Tri-campus Steering Committee Notes
Two handouts were distributed: Kim Johnson-Bogart's presentation of external forces affecting the development of the newer campuses and Robert Corbett's summary of university systems. A history and timeline of Tacoma's development had been distributed by email earlier. Ross Heath said a history of the relationship between Bothell and Tacoma and Seattle should be created.
Corbett was asked to gather information on how the UC admits and graduates students, since it wasn't clear if these processes were done by each campus or the university as a whole. The same information was also requested for Arizona State, LSU, Connecticut and Florida. Jack Meszaros asked the group what questions did the committee want to ask universities as they tried to "drill down" into how they worked.
Heath indicated that the main work of the meeting was to further define attributes of particular systems to focus further research. Sue Hegyvary asked what the document itself would look like. Meszaros asked the committee to consider how the tri-campus relationship makes the UW, as a whole, stronger.
Questions arose regarding the UW mission statement and whether or not there is one uniform statement for the entire UW. Do Bothell and Tacoma simply duplicate the mission of Seattle or does each campus develop their own programs? It was noted that these need not exclude one another.
It was noted the importance for the committee to articulate their assumptions, so as to get agreement with the Regents. This would create a "backdrop" for the work of the committee.
Fred Campbell said that, for the HECB and the state, our mission is to produce (more) bachelor degrees and specific types of degrees. The problem of the growing need for undergraduate degrees is the "elephant in the room," (especially with a legislature not willing in general to spend extra money on new enrollments, let alone funding current ones at the rate of peers.)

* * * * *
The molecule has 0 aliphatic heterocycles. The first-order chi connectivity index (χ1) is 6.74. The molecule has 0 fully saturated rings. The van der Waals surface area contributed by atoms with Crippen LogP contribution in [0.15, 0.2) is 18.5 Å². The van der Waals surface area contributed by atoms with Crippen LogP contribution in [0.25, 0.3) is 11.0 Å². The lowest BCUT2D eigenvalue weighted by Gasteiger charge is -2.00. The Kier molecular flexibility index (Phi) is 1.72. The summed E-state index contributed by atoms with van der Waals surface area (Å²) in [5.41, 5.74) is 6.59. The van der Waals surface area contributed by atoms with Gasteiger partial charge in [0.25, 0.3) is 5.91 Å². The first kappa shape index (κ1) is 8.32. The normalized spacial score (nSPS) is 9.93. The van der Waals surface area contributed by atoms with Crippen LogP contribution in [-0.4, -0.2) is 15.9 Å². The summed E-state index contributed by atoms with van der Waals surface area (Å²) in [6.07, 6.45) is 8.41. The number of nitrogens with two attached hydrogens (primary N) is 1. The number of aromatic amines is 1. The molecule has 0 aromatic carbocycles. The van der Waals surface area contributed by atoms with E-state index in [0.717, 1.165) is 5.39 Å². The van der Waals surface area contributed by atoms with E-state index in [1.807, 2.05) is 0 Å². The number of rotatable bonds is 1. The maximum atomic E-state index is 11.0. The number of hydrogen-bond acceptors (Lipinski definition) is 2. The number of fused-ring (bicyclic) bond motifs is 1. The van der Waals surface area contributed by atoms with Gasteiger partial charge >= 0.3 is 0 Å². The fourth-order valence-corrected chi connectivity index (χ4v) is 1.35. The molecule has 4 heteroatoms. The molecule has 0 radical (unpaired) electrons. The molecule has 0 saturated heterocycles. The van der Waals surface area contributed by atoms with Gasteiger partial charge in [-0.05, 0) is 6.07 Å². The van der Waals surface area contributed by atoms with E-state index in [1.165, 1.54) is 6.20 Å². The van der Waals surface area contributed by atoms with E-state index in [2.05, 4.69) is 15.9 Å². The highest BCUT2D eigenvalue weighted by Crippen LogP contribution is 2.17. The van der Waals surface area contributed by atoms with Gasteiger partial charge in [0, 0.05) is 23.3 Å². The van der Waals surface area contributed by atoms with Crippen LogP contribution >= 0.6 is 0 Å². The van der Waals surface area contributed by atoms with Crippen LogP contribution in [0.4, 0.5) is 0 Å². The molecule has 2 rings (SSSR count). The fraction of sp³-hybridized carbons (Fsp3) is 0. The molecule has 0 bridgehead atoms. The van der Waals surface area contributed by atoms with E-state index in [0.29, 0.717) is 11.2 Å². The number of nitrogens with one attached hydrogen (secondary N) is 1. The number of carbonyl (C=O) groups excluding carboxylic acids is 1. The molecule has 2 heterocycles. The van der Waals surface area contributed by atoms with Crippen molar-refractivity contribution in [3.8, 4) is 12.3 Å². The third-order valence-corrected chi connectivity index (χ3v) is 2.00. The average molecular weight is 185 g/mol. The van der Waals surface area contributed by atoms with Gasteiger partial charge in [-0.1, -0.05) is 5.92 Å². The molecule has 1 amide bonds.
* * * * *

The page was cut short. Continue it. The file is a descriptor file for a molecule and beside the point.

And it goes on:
Hegvary outlined a structure for the report to the Regents. 1) The UW in relation to the state. 2) UW mission. 3) Considering mission, what is the best organization. 4) What values, what is optimized by particular options.
In response to Meszaros' question about how the three-campus system makes the UW stronger, the committee took time to define benefits individually, and later challenges. From this activity came lists of benefits and challenges. (These lists are available separate from the meeting summary.)
A key part of defining the university's mission is the state's two goals: 1) degree production; and 2) economic development.
It was noted that Bothell and Tacoma were always assumed to be laboratories for new approaches to higher education, either for themselves or for the benefit of the entire university. It was also noted that they have a different research paradigm that is grounded in the community and is applied.
Thus, Bothell and Tacoma perform the UW mission (research, teaching, service) but with different targets. The questions to ask about a new structure is what other systems do this; and which systems optimize this. The caveat is that this should be for the near term.
The committee noted that the mission statement should not necessarily organize the document, but it would need to speak to goals of serving the region, state, globally-be prepared to adapt.
Heath spoke of the NSF philosophy that since the future cannot be predicted ten years out, many efforts have to be supported. Meszaros noted that flexibility is in conflict with efficiency.
The communication process was discussed. It was decided that discussions with campuses should be mixed so it's not Seattle talking to Tacoma and vice-versa. It was decided that talking to legislators should be left up to Randy Hodgins, the new Director of State Relations. The committee decided that it should also talk to HECB and the governor's staff. Student input should be coordinated on a campus by campus basis. Meszaros said she would coordinate for Bothell, but the individual campuses student governments probably could help.
Committee notes and summary by Robert Corbett.